Indeed, the progress of green finance should have a significant impact to the energy sector, especially in the renewable energy sector. As shown in Figure 3, 13.34% green finance opportunities reach the ASEAN renewable energy sector, such as solar, hydropower, wind and bioenergy and others. As for Indonesia, these green finance opportunities are large, as stated in the report of United Nations Environment Programme and DBS in 2017. It is identified that Indonesia is likely able to absorb at least around US$8 trillion, or around 36% of total potential investment, in infrastructure and renewable energy sectors. Nevertheless, the utilization of green financing opportunities for renewable energy in Indonesia has not been maximised.

Figure 3. Sectoral Breakdown for ASEAN Green Finance (in US$ billion)

There are two main problems that could be identified. The first problem is on the perspectives of financial institutions on renewable energy. Most financial institutions do not see the urgency to build capacity to assess the risks of renewables although OJK has put forward a bold strategy on its roadmap. Most large financial institutions in Indonesia are still unfamiliar with renewable projects; hence they still considered renewables small in the country. In particular from local commercial banks, they perceive renewable energy projects as being too risky. Therefore, majority of commercial banks remained in conventional business models because of the very high profit margins attained. The second problem is that there are unattractive renewables financing scheme to attract private investors. Most financing scheme has not addressed clearly on the challenge of long-term projects. For example, most of the energy projects last to about 20 years, while commercial bank tends to cap the loan tenor to about 8 years. This makes investments in renewable energy difficult to manage, either on servcing the loans as well as meeting the operation and maintenance costs.

To resolve those problems, there are some solutions that can be offered. The first one is the need to create more financial instruments for long-term green investment. For example, green bonds or sukuk (Islamic bonds). Insurance companies might also help by lending directly to green projects with longer-term investment needs. These companies could increase financial system effectiveness by purchasing green assets channelled by banks into capital markets. This could be achieved by transforming assets such as green bank loans into liquid, tradeable and rated securities such as asset backed securities or investment trusts. The second solution is for government to provide a more specific list of projects through green finance. This is to make the market clear that once a green bond issued, there are no penalties of companies breaking their green promises. Without clarity on the list of projects, there will be difficulties to allocate capital towards green projects and assets. Another alternative solution is related to energy companies given that there are insufficient environmental disclosures from companies and limited information-sharing platforms. This makes it more difficult for financial decision makers, such as commercial banks, to identify, price and manage environmental risk. It also creates challenges in identifying new opportunities, and for companies trying to attract new sources of green funding.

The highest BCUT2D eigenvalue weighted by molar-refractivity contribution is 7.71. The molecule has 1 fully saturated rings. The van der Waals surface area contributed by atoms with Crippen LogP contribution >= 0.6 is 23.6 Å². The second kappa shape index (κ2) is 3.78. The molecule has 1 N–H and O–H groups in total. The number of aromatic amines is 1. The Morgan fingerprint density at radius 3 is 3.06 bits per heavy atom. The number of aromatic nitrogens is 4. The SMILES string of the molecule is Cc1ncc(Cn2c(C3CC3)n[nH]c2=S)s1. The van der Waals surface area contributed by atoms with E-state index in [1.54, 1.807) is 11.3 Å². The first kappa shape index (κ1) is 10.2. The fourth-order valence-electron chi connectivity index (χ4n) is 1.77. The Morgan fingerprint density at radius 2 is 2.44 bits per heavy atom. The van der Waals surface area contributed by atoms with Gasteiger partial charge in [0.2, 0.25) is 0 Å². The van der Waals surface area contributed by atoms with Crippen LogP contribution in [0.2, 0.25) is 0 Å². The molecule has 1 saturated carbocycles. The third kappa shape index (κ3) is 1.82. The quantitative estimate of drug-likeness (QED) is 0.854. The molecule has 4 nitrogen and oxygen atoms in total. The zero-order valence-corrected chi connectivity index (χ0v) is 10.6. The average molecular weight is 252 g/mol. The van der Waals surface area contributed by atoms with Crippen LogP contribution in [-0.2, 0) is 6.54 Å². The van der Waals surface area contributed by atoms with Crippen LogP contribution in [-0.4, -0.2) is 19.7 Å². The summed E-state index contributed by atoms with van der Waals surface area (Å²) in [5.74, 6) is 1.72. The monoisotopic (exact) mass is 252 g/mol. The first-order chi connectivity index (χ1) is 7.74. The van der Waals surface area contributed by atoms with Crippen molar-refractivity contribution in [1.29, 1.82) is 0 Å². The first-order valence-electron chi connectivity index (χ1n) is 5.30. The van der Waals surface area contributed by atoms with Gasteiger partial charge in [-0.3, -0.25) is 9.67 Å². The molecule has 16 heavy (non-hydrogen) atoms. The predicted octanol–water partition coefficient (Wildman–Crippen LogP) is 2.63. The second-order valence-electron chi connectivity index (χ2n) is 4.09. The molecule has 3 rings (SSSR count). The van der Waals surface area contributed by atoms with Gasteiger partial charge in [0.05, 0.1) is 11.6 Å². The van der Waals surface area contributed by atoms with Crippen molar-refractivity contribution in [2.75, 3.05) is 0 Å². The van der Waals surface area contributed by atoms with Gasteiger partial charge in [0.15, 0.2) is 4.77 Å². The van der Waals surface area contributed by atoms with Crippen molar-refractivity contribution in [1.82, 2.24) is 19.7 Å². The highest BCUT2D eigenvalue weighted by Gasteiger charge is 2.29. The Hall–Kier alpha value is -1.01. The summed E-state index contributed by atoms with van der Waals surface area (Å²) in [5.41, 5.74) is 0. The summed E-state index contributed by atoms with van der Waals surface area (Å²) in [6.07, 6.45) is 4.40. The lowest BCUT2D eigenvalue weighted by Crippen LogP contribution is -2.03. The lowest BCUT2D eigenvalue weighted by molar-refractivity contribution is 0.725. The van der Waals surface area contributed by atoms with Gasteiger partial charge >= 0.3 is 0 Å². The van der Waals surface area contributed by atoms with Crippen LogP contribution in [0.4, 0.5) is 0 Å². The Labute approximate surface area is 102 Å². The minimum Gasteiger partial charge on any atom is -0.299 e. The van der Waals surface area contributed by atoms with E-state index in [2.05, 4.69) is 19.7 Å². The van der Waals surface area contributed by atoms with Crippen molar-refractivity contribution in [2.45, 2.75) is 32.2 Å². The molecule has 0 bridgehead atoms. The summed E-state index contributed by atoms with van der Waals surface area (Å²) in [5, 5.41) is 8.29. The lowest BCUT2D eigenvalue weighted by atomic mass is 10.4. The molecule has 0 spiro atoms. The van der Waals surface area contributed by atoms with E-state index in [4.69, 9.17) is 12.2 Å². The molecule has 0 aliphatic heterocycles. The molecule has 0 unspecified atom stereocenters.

Bibliography

Sustainable Banking Network (SBN) Global Progress Report (February 2018). Retrieved from The International Finance Corporation (IFC) Website: https://www.ifc.org/wps/wcm/connect/71e6f2f5-8fb5-40a1-bc17-e04a85037980/SBN-GlobalProgressReport.pdf?MOD=AJPERES

Green Finance Opportunities in ASEAN (November 2017). United Nations Environment Programme and DBS. Retrieved from the DBS website: https://www.dbs.com/iwov-resources/images/sustainability/img/Green_Finance_Opportunities_in_ASEAN.pdf

Roadmap Keuangan Berkelanjutan di Indonesia (Roadmap for Sustainable Finance in Indonesia) 2015-2019 (December 2014). Retrieved from OJK website: https://www.ojk.go.id/id/berita-dan-kegiatan/publikasi/Documents/Pages/Roadmap-Keuangan-Berkelanjutan-2015-2019-di-Indonesia/roadmap-keuangan-berkelanjutan-2015-2019-di-indonesia.pdf

Cilmate Investment Opportunities in Emerging Markets-An IFC Analysis (2016). Retrieved from the International Finance Corporation (IFC) Website: https://www.ifc.org/wps/wcm/connect/51183b2d-c82e-443e-bb9b-68d9572dd48d/3503-IFC-Climate_Investment_Opportunity-Report-Dec-FINAL.pdf?MOD=AJPERES

[1] The 21 emerging market countries are Brazil, Chile, China, Colombia, Hungary, India, Indonesia, Israel, Korea, Malaysia, Mexico, Peru, Philippines, Poland, Romania, Russia, Singapore, South Africa, Taiwan, Thailand, and Turkey.

[2] The eight banks are Bank Artha Graha Indonesia, BRI Syariah, Bank Central Asia, Bank Mandiri, Bank Muamalat, Bank Negara Indonesia, West Java and Banten Regional Development Banks, and Bank Rakyat Indonesia. They belong to the group ‘First Movers on Sustainable Banking’.

 

Disclaimer: This opinion piece is the author(s) own and does not necessarily represent opinions of the Purnomo Yusgiantoro Center (PYC).